The Tragic Real-Life Story Of LeBron James

King James. The Akron Hammer. The L-Train. LeBron James has a great many nicknames, and while some of them aren't particularly nice, they're a testament to the thing we all know him for: His beard game is really, really glorious. Oh, and he also plays basketball pretty well. The 6'9" small forward/power forward's name is never far away when the best players in history are discussed, and many even think that he is the best player NBA has ever seen, period. 

With a career like that, it's easy to think that James has just about the easiest life one can imagine, and in many ways, that may well be true. Still, even multi-millionaires playing at the absolute top of one of the most popular sports in the world aren't feeling all unicorns and rainbows all the time. Here's the tragic real-life story of LeBron James. 

LeBron James' tragic early years

Today, LeBron James is a superstar and a brand, but as The Guardian explains, the situation was very different back when he was still in school. Though he was already a total prodigy and "the most talked-about basketball player in America," the narrative was still very much a rags-to-riches one. This is because his childhood was, to put it mildly, difficult. To put it more accurately, The Guardian actually uses the word "hellish."

James' mother, Gloria, raised her son as a single parent, and in difficult conditions. "I wouldn't wish some of the stuff we went through on anyone," she said of the period. "Not on my worst enemy." While that's the kind of sentence you just leave hanging ominously in the air without elaborating on, young LeBron's upbringing certainly seems to have gone through some pretty turbulent times. He's spoken of witnessing killings as a child while growing up in inner-city Akron, Ohio.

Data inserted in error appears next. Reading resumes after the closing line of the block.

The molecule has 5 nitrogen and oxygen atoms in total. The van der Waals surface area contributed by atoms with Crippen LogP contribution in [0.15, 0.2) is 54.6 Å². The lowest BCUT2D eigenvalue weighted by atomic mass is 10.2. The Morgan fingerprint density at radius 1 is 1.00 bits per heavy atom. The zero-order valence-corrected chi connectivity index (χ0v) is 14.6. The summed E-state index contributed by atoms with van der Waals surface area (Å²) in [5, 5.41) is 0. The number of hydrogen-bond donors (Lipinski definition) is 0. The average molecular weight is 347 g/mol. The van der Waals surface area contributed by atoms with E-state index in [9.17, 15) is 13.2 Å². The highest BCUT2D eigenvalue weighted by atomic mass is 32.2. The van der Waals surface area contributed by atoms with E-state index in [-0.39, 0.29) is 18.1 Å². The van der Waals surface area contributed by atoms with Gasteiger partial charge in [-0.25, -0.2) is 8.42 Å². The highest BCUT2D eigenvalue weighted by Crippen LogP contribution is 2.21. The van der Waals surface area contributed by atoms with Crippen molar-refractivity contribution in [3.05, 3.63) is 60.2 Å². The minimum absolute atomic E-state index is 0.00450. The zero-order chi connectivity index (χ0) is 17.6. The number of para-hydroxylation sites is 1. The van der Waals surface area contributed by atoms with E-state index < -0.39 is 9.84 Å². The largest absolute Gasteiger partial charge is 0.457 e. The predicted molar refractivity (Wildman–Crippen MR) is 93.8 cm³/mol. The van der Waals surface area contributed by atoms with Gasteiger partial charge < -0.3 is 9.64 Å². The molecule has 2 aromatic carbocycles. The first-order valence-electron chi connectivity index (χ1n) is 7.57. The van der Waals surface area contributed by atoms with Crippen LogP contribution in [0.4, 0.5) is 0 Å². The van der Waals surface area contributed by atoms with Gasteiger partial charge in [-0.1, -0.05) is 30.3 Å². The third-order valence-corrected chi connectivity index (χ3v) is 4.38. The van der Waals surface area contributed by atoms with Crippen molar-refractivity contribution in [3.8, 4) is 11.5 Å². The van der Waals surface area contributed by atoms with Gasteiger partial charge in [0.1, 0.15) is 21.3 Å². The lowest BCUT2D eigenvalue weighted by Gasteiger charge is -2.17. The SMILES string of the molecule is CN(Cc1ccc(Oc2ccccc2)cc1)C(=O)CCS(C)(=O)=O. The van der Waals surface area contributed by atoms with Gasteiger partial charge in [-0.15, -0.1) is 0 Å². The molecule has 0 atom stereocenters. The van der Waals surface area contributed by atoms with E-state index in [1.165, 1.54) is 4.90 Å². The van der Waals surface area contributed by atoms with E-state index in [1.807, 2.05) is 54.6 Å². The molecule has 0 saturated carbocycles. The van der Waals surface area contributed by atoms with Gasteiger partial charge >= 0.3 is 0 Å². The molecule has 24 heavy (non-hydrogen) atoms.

He thought he was 'the Chosen One'

It's always kind of awkward when your friend tries to come up with a nickname for themselves. It's even worse when the name they pick is so absurdly over the top that no one outside professional wrestling could ever get away with it. But while you may be able to sit down with Steve and tell him that the whole "Stephen the Golden Pirate Ghost" thing isn't exactly taking off, actual superstars in the making tend to have a lot more yes-men and a lot less common sense around them. 

Such was the case with LeBron James, who CBS News tells us indeed experimented with a self-imposed nickname in his youth. Back in his high school years, when the hype really started to catch on, he began referring to himself as "the Chosen One." In all fairness, he thinks that's just as awful as you probably do. In 2009, he commented on the moniker in his book, "Shooting Stars," while also pointing out that the world was offering him ample opportunities to start getting a little big-headed. "I was arrogant, dubbing myself 'the Chosen One,'" he said. "In hindsight, I should have kept quiet, but I also was what I was, a teenager where every reporter in the world seemed to be rushing toward me at once." Fair point. Besides, these days he has tons of better nicknames. 

His senior year controversies

LeBron James' star was already shining bright in high school, where ESPN tells us he was considered the "the nation's top high school player." Unfortunately, his senior year, 2003, became a lot more chaotic than anyone could've foreseen, thanks to some unwise decisions regarding gifts. That year saw young LeBron in hot water because he accepted a luxurious Hummer as a present, which some suspected to violate Ohio's state amateur bylaws. However, it turned out that the vehicle was actually a gift from James' mother, Gloria, and a two-week investigation ultimately cleared his name. 

Unfortunately, his season later ended prematurely because mere days after the Hummer investigation finalized, it turned out he'd also accepted some sports jerseys as a gift. As The New York Times writes, the problem with the whole "accepting presents" thing is that it means he capitalized on his athletic ability, and he was therefore technically ineligible as an amateur. As a result, his high school basketball career was shortened by a couple games, and he voluntarily returned the jerseys.